I am actually embarrassed to write this, because I am terrible at writing book reviews. I don't take any notes as I read (and I should), and so really, by the time I finish the book (and depending on how long it took), I'm not giving a very, good accurate review.
So now that I've destroyed my credibility, watch me go!
A month or so ago, I was listening to an NPR program called "The Splendid Table", and the fascinating topic of discussion was 'Green Soup'. Naturally, I was impelled to look the soup recipe up online, and found it to be very complicated. But what caught my interest right next to the recipe was an interview with Tom Mueller, the author of the book "Extra Virginity: The Sublime and Scandalous World of Olive Oil".
It's a book. A book about food. Well, you know me, I'm in. So I bought it for my Kindle.
Olives and olive oil are old. We all know that. They've been around since ancient Greek times. The author tells an interesting tale of its history, interwoven with stories from Old World olive growers. Olive oil was once extremely revered, used in Olympic Games, religious sacraments, and even for personal grooming rituals. But it was also very versatile, having many, many uses besides food.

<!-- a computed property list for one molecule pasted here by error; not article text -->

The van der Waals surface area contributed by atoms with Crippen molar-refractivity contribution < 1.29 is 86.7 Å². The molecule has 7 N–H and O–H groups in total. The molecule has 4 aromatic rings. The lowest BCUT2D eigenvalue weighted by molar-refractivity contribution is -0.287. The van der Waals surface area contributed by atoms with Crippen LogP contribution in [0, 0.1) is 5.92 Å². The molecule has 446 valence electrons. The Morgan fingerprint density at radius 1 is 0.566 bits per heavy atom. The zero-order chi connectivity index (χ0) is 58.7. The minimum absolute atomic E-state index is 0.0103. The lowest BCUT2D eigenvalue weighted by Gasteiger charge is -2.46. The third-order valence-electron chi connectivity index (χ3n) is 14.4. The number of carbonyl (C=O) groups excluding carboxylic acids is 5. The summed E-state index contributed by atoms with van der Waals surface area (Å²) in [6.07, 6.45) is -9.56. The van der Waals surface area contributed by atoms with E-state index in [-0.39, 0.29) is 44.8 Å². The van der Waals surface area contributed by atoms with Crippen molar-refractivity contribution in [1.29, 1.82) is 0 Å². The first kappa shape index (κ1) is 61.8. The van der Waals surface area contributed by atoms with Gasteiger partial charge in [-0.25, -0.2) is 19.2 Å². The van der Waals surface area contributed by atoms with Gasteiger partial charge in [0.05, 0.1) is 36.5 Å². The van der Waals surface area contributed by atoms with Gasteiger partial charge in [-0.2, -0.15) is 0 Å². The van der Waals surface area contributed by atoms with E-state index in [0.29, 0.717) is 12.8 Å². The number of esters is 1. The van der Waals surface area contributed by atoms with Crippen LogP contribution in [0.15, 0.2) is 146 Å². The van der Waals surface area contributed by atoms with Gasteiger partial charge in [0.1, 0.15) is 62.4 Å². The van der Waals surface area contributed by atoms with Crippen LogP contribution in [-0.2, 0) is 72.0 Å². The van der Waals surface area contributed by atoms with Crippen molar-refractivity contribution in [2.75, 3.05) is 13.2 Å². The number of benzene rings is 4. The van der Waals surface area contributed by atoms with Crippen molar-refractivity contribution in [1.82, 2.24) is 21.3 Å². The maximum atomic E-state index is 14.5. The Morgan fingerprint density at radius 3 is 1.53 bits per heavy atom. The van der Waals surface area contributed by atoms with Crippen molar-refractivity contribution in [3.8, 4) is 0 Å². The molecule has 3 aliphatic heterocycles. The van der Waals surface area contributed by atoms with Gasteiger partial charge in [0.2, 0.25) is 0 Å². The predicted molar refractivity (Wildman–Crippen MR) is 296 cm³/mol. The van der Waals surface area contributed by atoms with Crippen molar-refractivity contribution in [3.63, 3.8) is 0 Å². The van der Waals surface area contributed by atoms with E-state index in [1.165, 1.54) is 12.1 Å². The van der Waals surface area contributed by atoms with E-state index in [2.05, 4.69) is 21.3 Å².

However, as industry changed, so did the scruples.
Olive oil growers, shippers, and producers learned over the last several centuries that extra-virgin (read: the first press juice, aka the best) olive oil could be diluted/adulterated with cheaper oils (e.g. pomace, cottonseed). And really, only the conscientious, true connoisseurs know when it's really EVOO...which meant a lot of hardworking, everyday people were getting swindled. Also, throw in some ineffective government regulations and corrupt customs officials, and fake olive oil goes beyond the borders of the Mediterranean.
Along with huge corporation monopolies and the corruption that goes with it, Americans (who are beginning to love olive oil) are suffering from the little to no governmental regulation for olive oil growers/producers, and that means the likelihood that we're consuming fake olive oil is very, very high. However, a few dedicated Europeans and Americans and Australians are trying to change that. And that's the hopeful note this book ends on.
As for me, key points/revelations:
1. I want to eat more extra-virgin olive oil. But, more than likely, anything I buy at a grocery store will be lampante (lamp oil).
2. I want to go to Italy.
3. I want to go to the place mentioned in the previous post.
4. People need to stop trying to cheat us. A lot.